Ancient life was all silence. In the nineteenth century, with the invention of the machine. Noise was born. Today, Noise triumphs and reigns supreme over the sensibility of men. One of the biggest and most influential of these machine inventions was the theramin (or thereminvox). The theremin was one of the biggest cornerstones for electronic music and pioneered future generations of electronic and electrivally amplified music. It is named after its Russian inventor, Professor Léon Theremin, who patented the device in 1928; to fully understand the theremin we have to go back earlier in Theremins life as to how he came about inventing the machine. Physics and the invention of musical devices go hand in hand, and the theramin is no exception to this. Theremin was born in 1896 and at the age of 17 Theramin was experimenting with high frequency circuits, optics and magnetic fields. On May 9th Theremin attended Abram Fedorovich Loffes dissertation on the magnetic field of cathode rays, the elementary photoelectric effect and similar studies. During his research at a Military Engineering School he was called by Loffe to attend his Physical Technical Institute. It was here he built a high frequency oscillator to measure the dielectric constant of gases with high precision; upon investigating further uses for this research, he invented the first motion detector, which would be used as a “radio watchman” (commonly used as security devices today). While adapting the device with circuitry to produce an audio tone Theremin noticed the changes in pitch when he moved his hands around. He first demonstrated the findings in October 1920 and went to try out musical pieces he learnt on his cello growing up; on November 1920 he performed his first public concert with the instrument. The theremin produces a very eerie sound; because of this it was associated with the realms of the bizarre and the creepy. It was featured in films such as ‘The Spiral Staircase’ (1946), ‘The Thing’...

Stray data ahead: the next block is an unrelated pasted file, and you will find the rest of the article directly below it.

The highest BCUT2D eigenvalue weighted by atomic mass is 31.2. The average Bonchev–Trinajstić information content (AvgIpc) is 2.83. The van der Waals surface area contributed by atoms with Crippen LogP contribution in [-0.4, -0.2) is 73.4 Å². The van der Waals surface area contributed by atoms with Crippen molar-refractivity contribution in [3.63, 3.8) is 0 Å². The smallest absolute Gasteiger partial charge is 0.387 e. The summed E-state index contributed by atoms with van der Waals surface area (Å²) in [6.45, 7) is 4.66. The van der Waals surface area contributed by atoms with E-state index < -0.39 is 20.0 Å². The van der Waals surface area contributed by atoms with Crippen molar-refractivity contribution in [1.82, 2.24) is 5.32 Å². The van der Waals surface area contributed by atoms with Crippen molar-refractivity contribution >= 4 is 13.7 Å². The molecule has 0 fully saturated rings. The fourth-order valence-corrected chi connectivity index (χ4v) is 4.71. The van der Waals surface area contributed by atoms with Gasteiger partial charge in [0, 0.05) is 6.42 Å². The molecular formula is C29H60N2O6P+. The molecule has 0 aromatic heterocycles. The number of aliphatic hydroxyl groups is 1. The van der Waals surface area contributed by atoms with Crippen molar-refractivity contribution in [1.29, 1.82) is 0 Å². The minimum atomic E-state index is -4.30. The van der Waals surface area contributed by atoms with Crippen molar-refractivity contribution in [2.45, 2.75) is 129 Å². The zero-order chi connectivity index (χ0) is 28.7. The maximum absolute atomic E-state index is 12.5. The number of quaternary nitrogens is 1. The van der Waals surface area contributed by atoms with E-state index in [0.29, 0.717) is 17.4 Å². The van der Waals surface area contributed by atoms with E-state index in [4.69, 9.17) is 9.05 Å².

Bibliography:  http://www.thereminworld.com/films.asp
 http://en.wikipedia.org/wiki/Theremin, Performance technique.
 Ether Music and Espionage by Albert Glinsky, page 296.
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